The big peat era is definitely coming to an end, but I'm not so sure about white whiskey. I feel like there's a certain trend going on in certain bars with white whiskey cocktails. We'll see if that picks up and if they find better ways to use them. Closed distilleries is a good point and 2011 might well be the year that the stocks become simply too pricy. Japanese whisky however is only growing. I've sold more Japanese whisky in the last 4 months that I have in the last two years. Someone is going to have to import something else over very soon or the market is going to go nuts! I think Suntory will answer that this year.

sku said...

David, I hope you're right about the Japanese Whiskies. I am lucky enough to have relatives who travel regularly to Japan so I get a pretty good sampling, and there is some amazing stuff there. I'd love to see more of it on our shelves, but I've pretty much given up on them, since there doesn't seem to be too much will to export to the US.

Dr. Whisky said...

Great list, Sku.
A very important point about affordable whiskies and I hope you are right. With more educated consumers and over a decade of increased wood quality control in Scotland, i think that distillers can confidently introduce new products on the younger side with fair prices and superb-tasting spirit. Every distiller knows (should know) that their entry level malt is their ambassador for their full range. What is the impact of selling a 100,000 dollar bottle if your 10yo is shit and no one buys it?
Related to your point about Japan, affordable scottish malts I think defend against the inevitable influx of world whiskies, Japan included. They are just timing stock and spirit supply and are getting ready for a proper expansion into the US.

DavindeK said...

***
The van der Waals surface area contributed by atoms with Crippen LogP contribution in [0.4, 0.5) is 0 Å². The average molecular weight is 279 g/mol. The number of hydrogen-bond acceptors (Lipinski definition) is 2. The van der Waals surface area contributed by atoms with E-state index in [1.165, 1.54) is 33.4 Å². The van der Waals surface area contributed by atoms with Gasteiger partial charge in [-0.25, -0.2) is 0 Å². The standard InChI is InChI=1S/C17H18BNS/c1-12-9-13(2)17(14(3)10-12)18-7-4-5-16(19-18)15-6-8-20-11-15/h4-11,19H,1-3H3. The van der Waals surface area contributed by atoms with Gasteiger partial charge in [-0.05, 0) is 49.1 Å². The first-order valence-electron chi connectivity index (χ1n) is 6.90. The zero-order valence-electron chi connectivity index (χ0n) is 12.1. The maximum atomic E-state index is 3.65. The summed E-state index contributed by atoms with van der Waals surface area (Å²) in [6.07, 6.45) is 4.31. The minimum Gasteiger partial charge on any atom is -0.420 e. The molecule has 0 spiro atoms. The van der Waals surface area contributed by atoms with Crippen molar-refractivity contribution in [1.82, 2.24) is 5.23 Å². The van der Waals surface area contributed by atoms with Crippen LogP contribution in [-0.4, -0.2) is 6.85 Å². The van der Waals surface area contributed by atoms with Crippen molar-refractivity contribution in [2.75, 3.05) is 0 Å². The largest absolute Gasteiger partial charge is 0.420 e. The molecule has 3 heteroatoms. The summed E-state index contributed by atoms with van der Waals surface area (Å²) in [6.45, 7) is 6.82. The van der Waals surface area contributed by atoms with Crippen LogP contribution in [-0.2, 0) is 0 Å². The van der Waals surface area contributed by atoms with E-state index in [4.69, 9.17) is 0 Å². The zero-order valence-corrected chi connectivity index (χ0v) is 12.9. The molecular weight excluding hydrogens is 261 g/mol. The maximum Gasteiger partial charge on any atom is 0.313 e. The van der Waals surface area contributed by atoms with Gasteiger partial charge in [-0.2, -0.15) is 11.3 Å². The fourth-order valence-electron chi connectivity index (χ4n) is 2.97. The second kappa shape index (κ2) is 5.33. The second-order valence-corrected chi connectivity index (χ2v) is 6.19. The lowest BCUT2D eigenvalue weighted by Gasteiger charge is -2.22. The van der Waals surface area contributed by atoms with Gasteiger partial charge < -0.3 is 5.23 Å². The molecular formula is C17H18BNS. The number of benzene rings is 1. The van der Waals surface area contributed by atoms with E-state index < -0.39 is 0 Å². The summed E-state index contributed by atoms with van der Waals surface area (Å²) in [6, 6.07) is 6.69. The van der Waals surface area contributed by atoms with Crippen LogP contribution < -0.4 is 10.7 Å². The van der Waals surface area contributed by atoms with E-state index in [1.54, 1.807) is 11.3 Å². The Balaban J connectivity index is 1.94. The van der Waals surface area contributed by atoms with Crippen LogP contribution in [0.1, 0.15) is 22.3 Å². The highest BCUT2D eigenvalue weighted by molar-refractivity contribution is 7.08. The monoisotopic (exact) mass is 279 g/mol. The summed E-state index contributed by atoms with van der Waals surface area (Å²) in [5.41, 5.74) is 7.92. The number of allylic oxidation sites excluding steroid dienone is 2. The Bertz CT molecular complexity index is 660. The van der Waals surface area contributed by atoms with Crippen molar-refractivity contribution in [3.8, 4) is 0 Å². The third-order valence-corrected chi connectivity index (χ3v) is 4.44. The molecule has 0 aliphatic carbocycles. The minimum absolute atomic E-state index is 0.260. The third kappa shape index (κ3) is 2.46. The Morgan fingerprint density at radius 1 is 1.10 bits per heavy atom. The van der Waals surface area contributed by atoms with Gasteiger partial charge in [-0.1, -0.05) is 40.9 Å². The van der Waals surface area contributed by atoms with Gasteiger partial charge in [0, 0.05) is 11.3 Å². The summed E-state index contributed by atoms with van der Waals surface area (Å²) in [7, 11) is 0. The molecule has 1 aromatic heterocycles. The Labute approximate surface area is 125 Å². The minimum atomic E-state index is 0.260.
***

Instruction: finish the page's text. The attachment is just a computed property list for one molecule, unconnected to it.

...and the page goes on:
Not much to add, only to agree with, (except Japan - please be wrong).

Re: IN #5. Already the rumour mill has two Canadian distilleries with spectacular new releases in the pipe-line for New Year release.

I sure am with you on the white whisky. Put it in a fancy bottle, call it vodka, and meet your cash-flow needs honestly. But whisky? Uhuh.


sku said...

So Davin, are you going to tell us what those Canadian distilleries are or keep us guessing?

sam k said...

Great post, Sku, and I appreciate the thought you put into it. I think I'd have a hard time coming up with this comprehensive a list.

As go Davin's remarks, I must disagree. At least in the U.S., our tradition has been to call unaged spirit whiskey. The Whiskey Insurrrection was not staged over aged spirit (and yes, I know it was staged over 200 years in the past). As long as they meet the mashing and distillation requirements (which would preclude it being called vodka, anyway), I have no problem whatever with white whiskey...except for the outrageous prices being charged, including our highly regarded friends at Buffalo Trace.

You are right, however, the trend will be short-lived and deservedly so

sku said...

Sam, you are certainly correct about whiskey heritage, but under the current regulations, only corn whiskey doesn't have to spend time soem time in oak. A lot of the distilleries are running their "white whiskey" through a barrel for 10 minutes just so they can legally call it "whiskey" when it's really just new make.

Davindek said...

A little slow here. Sorry.
Along with the usual suspects Danfiled's Reserve and Alberta Premium have some very special whiskies in the queue for release this year.